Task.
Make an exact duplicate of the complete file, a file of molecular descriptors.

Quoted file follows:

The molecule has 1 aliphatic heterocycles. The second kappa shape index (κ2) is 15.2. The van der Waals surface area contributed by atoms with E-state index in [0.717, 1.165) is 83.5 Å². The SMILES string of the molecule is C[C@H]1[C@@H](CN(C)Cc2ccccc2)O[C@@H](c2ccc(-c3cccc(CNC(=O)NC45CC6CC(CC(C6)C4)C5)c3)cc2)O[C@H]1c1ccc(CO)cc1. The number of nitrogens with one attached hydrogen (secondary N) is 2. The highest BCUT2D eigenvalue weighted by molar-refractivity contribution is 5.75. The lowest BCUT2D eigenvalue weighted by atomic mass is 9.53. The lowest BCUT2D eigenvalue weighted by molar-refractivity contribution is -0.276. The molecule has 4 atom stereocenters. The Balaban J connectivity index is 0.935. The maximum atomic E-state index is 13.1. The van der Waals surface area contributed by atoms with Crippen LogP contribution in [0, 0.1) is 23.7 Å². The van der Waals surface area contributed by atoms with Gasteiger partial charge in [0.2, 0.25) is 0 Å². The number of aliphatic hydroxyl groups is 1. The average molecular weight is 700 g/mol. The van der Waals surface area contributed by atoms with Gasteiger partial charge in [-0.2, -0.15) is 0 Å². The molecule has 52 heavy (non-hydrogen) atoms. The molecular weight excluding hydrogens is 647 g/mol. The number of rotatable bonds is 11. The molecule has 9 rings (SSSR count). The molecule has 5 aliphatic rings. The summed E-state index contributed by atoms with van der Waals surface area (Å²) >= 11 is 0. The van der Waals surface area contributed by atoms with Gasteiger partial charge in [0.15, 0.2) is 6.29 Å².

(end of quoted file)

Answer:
The molecule has 1 aliphatic heterocycles. The second kappa shape index (κ2) is 15.2. The van der Waals surface area contributed by atoms with E-state index in [0.717, 1.165) is 83.5 Å². The SMILES string of the molecule is C[C@H]1[C@@H](CN(C)Cc2ccccc2)O[C@@H](c2ccc(-c3cccc(CNC(=O)NC45CC6CC(CC(C6)C4)C5)c3)cc2)O[C@H]1c1ccc(CO)cc1. The number of nitrogens with one attached hydrogen (secondary N) is 2. The highest BCUT2D eigenvalue weighted by molar-refractivity contribution is 5.75. The lowest BCUT2D eigenvalue weighted by atomic mass is 9.53. The lowest BCUT2D eigenvalue weighted by molar-refractivity contribution is -0.276. The molecule has 4 atom stereocenters. The Balaban J connectivity index is 0.935. The maximum atomic E-state index is 13.1. The van der Waals surface area contributed by atoms with Crippen LogP contribution in [0, 0.1) is 23.7 Å². The van der Waals surface area contributed by atoms with Gasteiger partial charge in [0.2, 0.25) is 0 Å². The number of aliphatic hydroxyl groups is 1. The average molecular weight is 700 g/mol. The van der Waals surface area contributed by atoms with Gasteiger partial charge in [-0.2, -0.15) is 0 Å². The molecule has 52 heavy (non-hydrogen) atoms. The molecular weight excluding hydrogens is 647 g/mol. The number of rotatable bonds is 11. The molecule has 9 rings (SSSR count). The molecule has 5 aliphatic rings. The summed E-state index contributed by atoms with van der Waals surface area (Å²) >= 11 is 0. The van der Waals surface area contributed by atoms with Gasteiger partial charge in [0.15, 0.2) is 6.29 Å².